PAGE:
7. Let no one despise you and be transparent—I am mostly talking to ministers here. If people within a congregation (including elders or deacons) are giving you unfair criticism, remind them that they hired you because they trusted you to lead. Do not allow people to despise you. I am hesitant to offer this advice, but if a person is relentlessly harassing you for the way you lead, offer them to take your job for one week. This is not meant to be sarcastic. Most people have no idea how much ministers of small churches actually do or the types of spiritual problems that they are regularly faced with. Really offer for the criticizer to have people come to them with the kinds of things that you deal with on a daily basis and allow them to come up with the best biblical solution. At very least offer for them to shadow you for a day and ask them for input, or perhaps type up a few case studies and then ask them how they would handle the situations. I close with this passage:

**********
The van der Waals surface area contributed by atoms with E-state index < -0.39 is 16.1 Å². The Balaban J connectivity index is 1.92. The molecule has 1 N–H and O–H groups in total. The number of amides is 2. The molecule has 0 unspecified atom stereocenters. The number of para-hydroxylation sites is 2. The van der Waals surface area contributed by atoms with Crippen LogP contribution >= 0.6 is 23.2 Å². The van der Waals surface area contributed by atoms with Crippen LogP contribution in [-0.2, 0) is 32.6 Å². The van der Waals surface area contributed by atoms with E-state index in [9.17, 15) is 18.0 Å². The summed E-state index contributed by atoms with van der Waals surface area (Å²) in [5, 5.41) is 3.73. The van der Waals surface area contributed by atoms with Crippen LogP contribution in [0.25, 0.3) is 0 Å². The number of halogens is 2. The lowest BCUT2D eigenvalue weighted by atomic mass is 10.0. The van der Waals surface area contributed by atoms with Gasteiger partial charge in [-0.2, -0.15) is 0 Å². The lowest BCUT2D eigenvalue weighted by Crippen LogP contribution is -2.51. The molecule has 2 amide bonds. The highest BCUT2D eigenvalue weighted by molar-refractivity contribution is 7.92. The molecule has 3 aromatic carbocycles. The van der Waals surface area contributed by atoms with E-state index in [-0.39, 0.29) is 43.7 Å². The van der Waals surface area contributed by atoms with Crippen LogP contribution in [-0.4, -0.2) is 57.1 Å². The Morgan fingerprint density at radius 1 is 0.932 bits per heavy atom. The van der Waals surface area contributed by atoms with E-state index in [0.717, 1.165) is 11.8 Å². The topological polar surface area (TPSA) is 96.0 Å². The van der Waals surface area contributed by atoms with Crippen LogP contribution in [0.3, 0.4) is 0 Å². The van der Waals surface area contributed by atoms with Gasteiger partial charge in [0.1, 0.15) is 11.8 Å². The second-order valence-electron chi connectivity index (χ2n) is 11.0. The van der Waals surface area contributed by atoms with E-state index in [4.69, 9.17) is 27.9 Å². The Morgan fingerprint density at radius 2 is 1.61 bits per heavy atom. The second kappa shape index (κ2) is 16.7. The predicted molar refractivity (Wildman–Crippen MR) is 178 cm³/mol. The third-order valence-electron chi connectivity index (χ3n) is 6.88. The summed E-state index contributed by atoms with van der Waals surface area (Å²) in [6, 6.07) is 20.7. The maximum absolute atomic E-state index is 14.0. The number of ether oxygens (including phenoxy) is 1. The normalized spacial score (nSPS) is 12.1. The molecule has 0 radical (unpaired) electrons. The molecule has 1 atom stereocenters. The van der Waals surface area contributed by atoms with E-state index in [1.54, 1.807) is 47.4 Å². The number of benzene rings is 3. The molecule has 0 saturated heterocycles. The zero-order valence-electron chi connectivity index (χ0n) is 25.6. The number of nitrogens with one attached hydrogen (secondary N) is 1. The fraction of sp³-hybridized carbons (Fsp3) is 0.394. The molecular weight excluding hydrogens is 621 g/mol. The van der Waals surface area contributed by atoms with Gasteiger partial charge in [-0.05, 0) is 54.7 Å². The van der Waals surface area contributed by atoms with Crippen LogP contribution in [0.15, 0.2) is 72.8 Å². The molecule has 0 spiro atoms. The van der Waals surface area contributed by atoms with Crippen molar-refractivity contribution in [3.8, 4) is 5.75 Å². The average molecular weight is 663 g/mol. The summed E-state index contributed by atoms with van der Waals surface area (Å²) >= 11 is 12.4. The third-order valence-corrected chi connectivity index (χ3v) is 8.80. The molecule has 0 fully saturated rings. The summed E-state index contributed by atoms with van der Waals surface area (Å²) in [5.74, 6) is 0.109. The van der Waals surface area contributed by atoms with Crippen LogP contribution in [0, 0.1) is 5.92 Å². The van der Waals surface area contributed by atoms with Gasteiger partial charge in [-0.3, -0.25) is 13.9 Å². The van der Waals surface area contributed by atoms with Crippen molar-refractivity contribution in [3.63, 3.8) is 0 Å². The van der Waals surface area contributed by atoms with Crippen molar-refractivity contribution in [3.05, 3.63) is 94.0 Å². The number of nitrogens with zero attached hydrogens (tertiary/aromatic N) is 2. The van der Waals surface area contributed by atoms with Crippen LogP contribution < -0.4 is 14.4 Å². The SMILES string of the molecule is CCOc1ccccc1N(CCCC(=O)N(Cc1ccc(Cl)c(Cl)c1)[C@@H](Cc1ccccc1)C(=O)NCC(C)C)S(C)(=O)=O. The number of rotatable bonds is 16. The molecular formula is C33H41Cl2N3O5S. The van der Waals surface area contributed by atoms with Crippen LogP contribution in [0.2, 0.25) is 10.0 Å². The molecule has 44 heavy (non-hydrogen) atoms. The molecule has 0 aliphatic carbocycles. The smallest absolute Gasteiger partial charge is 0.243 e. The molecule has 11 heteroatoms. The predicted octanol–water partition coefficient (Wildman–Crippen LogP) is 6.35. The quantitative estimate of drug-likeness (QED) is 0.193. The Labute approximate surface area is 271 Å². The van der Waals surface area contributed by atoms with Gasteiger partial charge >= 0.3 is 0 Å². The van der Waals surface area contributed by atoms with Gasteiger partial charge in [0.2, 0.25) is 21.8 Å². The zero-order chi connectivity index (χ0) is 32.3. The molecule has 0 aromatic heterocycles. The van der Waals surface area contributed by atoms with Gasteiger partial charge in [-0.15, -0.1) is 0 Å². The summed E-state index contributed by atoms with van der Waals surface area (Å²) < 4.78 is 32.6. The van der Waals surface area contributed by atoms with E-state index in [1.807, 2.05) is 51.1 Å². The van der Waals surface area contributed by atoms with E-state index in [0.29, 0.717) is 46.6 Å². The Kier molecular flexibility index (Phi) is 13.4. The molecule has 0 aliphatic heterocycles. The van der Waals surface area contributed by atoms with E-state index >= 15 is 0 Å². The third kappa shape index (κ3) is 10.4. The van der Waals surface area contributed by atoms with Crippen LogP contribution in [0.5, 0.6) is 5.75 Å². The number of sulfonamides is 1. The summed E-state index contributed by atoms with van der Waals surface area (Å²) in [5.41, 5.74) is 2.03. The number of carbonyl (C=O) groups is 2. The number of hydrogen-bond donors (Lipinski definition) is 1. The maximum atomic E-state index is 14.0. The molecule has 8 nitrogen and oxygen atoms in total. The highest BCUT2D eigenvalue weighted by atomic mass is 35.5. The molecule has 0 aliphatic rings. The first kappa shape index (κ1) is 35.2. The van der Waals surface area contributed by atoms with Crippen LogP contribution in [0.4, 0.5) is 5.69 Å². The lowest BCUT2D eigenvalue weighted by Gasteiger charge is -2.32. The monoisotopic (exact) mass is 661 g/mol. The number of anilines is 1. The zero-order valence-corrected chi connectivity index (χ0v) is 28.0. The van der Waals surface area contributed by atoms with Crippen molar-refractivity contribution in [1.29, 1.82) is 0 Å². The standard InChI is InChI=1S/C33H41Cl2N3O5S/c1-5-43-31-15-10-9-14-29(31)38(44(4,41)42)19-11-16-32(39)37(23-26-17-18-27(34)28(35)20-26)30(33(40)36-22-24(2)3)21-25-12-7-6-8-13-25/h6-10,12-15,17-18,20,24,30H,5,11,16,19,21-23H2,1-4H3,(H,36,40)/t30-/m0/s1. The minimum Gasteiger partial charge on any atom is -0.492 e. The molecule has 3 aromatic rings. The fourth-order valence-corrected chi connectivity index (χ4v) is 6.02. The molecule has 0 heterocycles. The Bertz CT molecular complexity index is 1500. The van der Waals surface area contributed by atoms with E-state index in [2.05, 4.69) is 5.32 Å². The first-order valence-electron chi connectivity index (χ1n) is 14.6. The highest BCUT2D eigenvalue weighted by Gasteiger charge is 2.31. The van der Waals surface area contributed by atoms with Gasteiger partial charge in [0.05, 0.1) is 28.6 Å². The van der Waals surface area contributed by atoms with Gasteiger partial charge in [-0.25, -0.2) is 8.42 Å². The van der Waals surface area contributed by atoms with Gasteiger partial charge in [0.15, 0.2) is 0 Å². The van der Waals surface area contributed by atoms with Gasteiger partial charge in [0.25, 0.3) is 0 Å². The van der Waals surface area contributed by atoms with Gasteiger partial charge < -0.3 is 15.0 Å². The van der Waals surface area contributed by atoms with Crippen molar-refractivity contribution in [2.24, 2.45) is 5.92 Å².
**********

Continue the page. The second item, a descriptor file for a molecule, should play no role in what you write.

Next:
“Command and teach these things. Let no one despise you for your youth, but set the believers an example in speech, in conduct, in love, in faith, in purity. Until I come, devote yourself to the public reading of Scripture, to exhortation, to teaching. Do not neglect the gift you have, which was given you by prophecy when the council of elders laid their hands on you. Practice these things, immerse yourself in them, so that all may see your progress. Keep a close watch on yourself and on the teaching. Persist in this, for by so doing you will save both yourself and your hearers” (1 Tim. 4:11-16 ESV, emphasis mine).
Lead on, and may God bless and lead your small church to bear fruit!